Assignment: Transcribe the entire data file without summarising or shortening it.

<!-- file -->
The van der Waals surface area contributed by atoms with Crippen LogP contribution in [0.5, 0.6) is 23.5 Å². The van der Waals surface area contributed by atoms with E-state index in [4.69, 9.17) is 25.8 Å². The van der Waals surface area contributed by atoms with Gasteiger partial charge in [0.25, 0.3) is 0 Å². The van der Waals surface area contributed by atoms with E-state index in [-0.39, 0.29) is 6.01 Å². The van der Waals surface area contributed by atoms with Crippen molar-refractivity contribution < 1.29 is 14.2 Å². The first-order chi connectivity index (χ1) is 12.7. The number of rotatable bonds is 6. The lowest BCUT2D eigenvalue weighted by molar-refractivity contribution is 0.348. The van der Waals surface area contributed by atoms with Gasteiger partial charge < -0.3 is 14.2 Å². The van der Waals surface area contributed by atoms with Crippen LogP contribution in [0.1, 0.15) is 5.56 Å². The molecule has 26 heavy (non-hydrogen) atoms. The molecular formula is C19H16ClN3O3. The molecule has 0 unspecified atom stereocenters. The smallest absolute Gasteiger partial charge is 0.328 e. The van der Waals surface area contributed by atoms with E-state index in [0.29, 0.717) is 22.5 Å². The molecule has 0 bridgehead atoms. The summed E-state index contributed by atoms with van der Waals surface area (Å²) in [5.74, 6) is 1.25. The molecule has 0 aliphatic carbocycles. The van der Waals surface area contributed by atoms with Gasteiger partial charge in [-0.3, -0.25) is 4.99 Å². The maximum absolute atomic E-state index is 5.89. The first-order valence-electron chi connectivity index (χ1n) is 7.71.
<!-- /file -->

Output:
The van der Waals surface area contributed by atoms with Crippen LogP contribution in [0.5, 0.6) is 23.5 Å². The van der Waals surface area contributed by atoms with E-state index in [4.69, 9.17) is 25.8 Å². The van der Waals surface area contributed by atoms with Gasteiger partial charge in [0.25, 0.3) is 0 Å². The van der Waals surface area contributed by atoms with E-state index in [-0.39, 0.29) is 6.01 Å². The van der Waals surface area contributed by atoms with Crippen molar-refractivity contribution < 1.29 is 14.2 Å². The first-order chi connectivity index (χ1) is 12.7. The number of rotatable bonds is 6. The lowest BCUT2D eigenvalue weighted by molar-refractivity contribution is 0.348. The van der Waals surface area contributed by atoms with Gasteiger partial charge < -0.3 is 14.2 Å². The van der Waals surface area contributed by atoms with Crippen LogP contribution in [0.1, 0.15) is 5.56 Å². The molecule has 26 heavy (non-hydrogen) atoms. The molecular formula is C19H16ClN3O3. The molecule has 0 unspecified atom stereocenters. The smallest absolute Gasteiger partial charge is 0.328 e. The van der Waals surface area contributed by atoms with E-state index in [0.29, 0.717) is 22.5 Å². The molecule has 0 bridgehead atoms. The summed E-state index contributed by atoms with van der Waals surface area (Å²) in [5.74, 6) is 1.25. The molecule has 0 aliphatic carbocycles. The van der Waals surface area contributed by atoms with Gasteiger partial charge in [-0.3, -0.25) is 4.99 Å². The maximum absolute atomic E-state index is 5.89. The first-order valence-electron chi connectivity index (χ1n) is 7.71.